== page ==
Birds

Metaphors of freedom and metaphor in poems as well as messengers, birds bring joy to our days to day lives, especially when we are all so restricted. We’ve shared ‘flashes’ of kingfisher, oyster catchers’ calls, magnificent magpies and stories of blackbirds.

Feeding the Birds in Bristol Harbour by Anna Haydock-Wilson
 For the Birds – again
 Before daybreak three gulls
 fly inland mewling overhead;
 
 mistle thrush, blackbirds, Jenny Wren sing
 for crumbs and oats in my back garden;
 
 out front, high on bird feeder pinnacle
 cock robin monitors comings and goings:

 collar doves, blackcap, starlings, sparrows
 magpies – two for joy – dunlins, crows;
 
 willie wagtails scuttling underfoot peck
 whatever they can pick up.

 In turn, together or apart,
 I watch each bird take its chance. 
 Rosy Wilson
Corvid cycle
Sickle wings askew
Scraping clean sky’s high contours
Red kites’ mewling screams
 
Ack-ack beaks rattling
Rooks tumble into barracks
Storied tree scaffold
 
Chattering jackdaws
Scatter across stubble fields
Suburban scuffles
 
Skirling smoky flocks
Ruffle dusky hillside skirts 
Ten thousand starlings!
Patrick Wilson

Photos by Paul & Anna

 On Ha’Penny Hatch
 Hanging over rail
 White egret stabs
 At running Ravensbourne
 Mallards escort ducklings
 Steadily upstream
 Leaving silty streaks
 Four days shut up, nature deprived
 Breathlessness returned
 Willing to breathe again
 Paul Wilson
Magpie by Paul Haydock-Wilson, to see video click here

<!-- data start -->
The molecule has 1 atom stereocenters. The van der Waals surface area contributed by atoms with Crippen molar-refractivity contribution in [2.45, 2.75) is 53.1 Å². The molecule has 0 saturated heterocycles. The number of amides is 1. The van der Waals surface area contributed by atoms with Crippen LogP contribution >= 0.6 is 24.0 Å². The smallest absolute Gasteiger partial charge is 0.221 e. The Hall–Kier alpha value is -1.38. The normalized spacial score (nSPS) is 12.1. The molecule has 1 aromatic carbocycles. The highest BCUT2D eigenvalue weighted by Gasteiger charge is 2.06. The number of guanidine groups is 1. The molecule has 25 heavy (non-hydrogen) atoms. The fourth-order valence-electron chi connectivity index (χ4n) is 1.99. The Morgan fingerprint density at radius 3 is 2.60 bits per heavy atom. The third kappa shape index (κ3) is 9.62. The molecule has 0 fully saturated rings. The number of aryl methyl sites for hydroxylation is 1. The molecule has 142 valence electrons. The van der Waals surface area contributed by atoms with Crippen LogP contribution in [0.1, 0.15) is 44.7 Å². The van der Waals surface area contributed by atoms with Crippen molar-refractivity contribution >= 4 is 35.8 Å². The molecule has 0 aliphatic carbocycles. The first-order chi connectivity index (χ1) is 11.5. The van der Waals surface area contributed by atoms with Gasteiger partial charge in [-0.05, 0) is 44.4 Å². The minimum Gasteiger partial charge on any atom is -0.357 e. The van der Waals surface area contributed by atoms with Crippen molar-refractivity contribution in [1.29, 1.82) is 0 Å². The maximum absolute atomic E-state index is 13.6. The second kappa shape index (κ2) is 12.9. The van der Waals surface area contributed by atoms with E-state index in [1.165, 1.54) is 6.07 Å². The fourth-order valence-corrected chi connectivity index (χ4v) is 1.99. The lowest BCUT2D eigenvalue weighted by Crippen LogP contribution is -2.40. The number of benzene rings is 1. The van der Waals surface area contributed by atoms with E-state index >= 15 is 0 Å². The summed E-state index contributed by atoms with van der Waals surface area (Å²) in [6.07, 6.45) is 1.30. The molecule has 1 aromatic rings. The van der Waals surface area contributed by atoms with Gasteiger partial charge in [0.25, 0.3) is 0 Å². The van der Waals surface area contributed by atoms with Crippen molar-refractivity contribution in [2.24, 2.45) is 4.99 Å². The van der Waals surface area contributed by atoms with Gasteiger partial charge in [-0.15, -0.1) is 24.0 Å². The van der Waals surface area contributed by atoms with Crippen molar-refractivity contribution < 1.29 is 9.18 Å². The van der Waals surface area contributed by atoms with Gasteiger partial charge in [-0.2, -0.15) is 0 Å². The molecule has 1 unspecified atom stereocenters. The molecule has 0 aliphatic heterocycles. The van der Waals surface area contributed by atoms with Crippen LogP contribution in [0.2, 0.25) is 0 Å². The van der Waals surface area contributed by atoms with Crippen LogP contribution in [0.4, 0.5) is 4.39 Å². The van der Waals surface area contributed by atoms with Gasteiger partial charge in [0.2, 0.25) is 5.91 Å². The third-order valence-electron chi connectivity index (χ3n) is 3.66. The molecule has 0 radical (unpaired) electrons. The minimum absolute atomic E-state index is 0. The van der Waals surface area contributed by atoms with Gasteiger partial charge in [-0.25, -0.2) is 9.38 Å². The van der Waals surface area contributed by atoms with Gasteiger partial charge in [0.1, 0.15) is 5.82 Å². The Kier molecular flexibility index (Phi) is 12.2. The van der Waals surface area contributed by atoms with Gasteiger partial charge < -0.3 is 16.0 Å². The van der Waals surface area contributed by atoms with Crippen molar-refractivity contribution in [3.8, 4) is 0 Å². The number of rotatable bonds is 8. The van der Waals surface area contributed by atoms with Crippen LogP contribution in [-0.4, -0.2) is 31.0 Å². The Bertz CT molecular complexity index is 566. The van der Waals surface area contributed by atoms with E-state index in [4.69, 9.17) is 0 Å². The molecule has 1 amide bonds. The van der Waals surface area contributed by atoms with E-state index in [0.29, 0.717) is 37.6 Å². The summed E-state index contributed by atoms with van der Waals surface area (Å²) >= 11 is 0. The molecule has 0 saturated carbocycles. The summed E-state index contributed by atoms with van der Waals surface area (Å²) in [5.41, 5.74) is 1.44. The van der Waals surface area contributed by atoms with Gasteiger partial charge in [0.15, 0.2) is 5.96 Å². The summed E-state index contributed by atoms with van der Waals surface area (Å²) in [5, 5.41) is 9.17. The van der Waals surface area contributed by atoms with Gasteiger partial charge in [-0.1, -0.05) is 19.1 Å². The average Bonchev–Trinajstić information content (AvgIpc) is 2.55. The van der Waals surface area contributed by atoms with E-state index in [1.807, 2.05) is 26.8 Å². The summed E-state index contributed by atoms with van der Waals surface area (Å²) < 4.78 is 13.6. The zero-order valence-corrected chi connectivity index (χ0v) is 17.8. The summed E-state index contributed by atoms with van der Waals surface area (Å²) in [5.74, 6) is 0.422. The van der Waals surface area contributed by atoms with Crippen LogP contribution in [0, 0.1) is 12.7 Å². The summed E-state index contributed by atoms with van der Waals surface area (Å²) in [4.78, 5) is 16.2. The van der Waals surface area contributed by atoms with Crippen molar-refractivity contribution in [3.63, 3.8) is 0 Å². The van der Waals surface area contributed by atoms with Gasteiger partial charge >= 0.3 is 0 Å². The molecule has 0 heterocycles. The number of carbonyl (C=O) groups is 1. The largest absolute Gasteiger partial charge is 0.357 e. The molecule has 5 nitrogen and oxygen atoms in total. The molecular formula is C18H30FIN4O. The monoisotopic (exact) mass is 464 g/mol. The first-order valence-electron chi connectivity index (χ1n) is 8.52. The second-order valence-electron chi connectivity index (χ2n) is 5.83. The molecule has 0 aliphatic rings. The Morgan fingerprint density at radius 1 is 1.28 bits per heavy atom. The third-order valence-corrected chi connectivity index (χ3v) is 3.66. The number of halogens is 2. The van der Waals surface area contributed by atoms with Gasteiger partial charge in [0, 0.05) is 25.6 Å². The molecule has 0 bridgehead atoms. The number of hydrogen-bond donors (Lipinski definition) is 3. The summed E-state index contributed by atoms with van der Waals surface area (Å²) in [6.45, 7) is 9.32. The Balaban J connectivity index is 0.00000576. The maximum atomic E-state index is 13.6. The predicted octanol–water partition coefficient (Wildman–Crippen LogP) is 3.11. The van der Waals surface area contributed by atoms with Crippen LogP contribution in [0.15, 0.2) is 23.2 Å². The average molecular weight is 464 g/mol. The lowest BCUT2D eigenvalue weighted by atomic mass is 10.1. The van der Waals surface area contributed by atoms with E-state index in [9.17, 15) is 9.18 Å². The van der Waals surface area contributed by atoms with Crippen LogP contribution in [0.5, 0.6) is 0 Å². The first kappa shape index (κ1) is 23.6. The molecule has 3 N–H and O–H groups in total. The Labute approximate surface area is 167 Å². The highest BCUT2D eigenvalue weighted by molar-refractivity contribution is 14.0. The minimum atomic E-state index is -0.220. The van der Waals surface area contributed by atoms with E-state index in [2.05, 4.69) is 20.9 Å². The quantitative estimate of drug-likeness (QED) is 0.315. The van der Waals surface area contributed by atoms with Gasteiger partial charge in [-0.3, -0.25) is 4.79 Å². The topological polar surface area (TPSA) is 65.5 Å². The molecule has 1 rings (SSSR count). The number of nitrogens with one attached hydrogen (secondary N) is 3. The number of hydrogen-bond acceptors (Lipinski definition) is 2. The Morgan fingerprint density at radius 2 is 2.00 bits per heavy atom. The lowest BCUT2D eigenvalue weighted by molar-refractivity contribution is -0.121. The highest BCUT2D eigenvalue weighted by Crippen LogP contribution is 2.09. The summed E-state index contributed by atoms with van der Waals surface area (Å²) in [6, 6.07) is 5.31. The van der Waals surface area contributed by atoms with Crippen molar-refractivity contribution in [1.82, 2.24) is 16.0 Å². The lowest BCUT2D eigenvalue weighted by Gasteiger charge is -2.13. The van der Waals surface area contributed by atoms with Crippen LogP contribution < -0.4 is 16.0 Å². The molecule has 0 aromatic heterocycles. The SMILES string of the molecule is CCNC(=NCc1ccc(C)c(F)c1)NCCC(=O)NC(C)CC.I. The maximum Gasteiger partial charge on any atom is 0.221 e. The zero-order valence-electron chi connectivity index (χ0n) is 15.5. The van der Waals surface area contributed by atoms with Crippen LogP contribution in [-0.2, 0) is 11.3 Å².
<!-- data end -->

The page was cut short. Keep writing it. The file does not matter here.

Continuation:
Under the lifting bridge
 Standing again on Ha’penny Hatch
 The day after a half century of birthdays.
 Green flash of kingfisher zips through and away upstream,
 ‘Gyptian goose squats on mid-channel rock.
 White egret shivers jazz feet,
 Disturbing silt in its singular quest for grub.
 Dancing, darting under the lifting bridge,
 I smile at the sheer energy of movement.
 Paul Wilson
Reflective black headed gulls in Eastville Park, Bristol by Anna
 Beckenham Lake
 Eye to eye with ducks 
 In icy water, framed with autumn orange
 The cold glows gold in my bones
 My feathers are dry too
 Ruth Fishman
 Saltee Islands
 as I walk, meditate
 along the sea wall
 contemplate gulls
 roseate terns as they
 swoop and turn, a flight 
 of ducks in formation
 
 I long to dive in, 
 swim with seals
 as once on the Saltees, 
 off Kilmore Quay,
 we swam together, 
 our family with theirs 
 Rosy Wilson
Andrea Morreau
 
 Baby Blackbird
 All week we've heard squealing deep in the ivy
 Your parents flying to and fro, foraging 
 Grubs and bugs for you and your siblings
 This morning they chased away a dozy wood pigeon
 That bumbled too near your hidden nest,
 
 So why are you cowering on dead leaves
 Squeezed into corner of house and fence?
 Worried mum fluttering around the eaves
 Did you jump or try to fly too early,
 Or is this normal fledging - taking a rest? 

 I just looked again and you've disappeared -
 I hope you're safe. I would tell your parents
 But they seem to be missing too, and though 
 I spend more time with them than any human, 
 We can't really communicate - perhaps for the best.  
 Patrick Wilson
  Easter Day
  Rising before dawn
  no chorus, one blackbird sings
  I hug an ancient yew

         over calm waves
         three cormorants fly low
         oystercatchers converse 
Rosy Wilson
Par Avion 
A squirrel loops his way 
Along the tangle of branches 
And leaps tree to tree 
Above him the crow echoes his curve 
At my table, 
Under my anglepoise 
I write a letter 
To be posted in the red box on the corner
Andrea Morreau

Author: Anna Haydock-Wilson

Artist, Filmmaker and Community Project Manager

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